IN a quiet and short week, the big news on the agenda will be the revisions – if any – to third quarter GDP figures for the UK and the US on Tuesday.

The UK third quarter data will be released on Tuesday at 9.30am. Despite an upward revision to -0.4 per cent from -0.6 per cent, the UK is the only major economy that remains mired in recession, behind countries such as Italy and Greece. Capital Economics is forecasting a contraction of just 0.1 per cent in the three months to September.

Across the Atlantic, the US third quarter GDP data will be announced at 1.30pm UK time. The initial estimate of 3.5 per cent annual GDP growth has already been revised down to 2.8 per cent.
Barclays Capital is expecting another downward revision to 2.6 per cent, as weak construction spending in September implies a greater decline.

After the Federal Reserve noted an improvement in the US economy, traders will be watching the housing and consumer confidence figures out this week.

The October house price index and November’s existing home sales come out at 3pm on Tuesday but you will have to wait until Wednesday at 3pm for the November new home sales. Economists expect the number of new homes sold to slip 2 per cent following a 6.2 per cent gain the previous month. Also out on Wednesday is the University of Michigan’s index of consumer spending at 3pm. The index may inch slightly higher – the consensus is for a a reading of 74 in December compared to 73.4 last month.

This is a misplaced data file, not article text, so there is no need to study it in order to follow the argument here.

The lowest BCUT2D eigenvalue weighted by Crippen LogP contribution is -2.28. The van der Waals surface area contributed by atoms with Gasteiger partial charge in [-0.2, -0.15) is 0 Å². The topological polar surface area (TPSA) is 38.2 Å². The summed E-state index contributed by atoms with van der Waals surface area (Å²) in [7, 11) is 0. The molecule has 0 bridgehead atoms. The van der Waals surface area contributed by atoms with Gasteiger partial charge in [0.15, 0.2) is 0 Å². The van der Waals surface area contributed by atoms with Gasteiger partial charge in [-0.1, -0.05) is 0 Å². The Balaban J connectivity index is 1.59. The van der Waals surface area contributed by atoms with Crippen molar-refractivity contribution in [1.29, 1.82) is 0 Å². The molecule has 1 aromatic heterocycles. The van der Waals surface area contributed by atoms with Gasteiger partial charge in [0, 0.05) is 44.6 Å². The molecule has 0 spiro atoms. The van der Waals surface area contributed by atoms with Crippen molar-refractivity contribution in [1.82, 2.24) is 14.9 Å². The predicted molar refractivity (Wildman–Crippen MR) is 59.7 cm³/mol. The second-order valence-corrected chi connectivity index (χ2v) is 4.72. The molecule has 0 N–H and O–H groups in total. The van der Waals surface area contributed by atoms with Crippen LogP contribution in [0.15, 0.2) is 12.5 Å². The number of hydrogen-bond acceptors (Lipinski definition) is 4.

The Bank of England’s December minutes released on Wednesday at 9.30am will spark some interest, as markets watch for any indications of when quantitative easing (QE) might be extended, paused or withdrawn.

Also released in the UK on Wednesday at 9.30am are October’s index of services and November’s loans for house purchase data from the British Bankers’ Association (BBA).

In the Eurozone this week, October industrial new orders at 10am on Wednesday should give some idea of how well manufacturers in the single currency area are coping with a strong euro and the aftermath of a deep recession.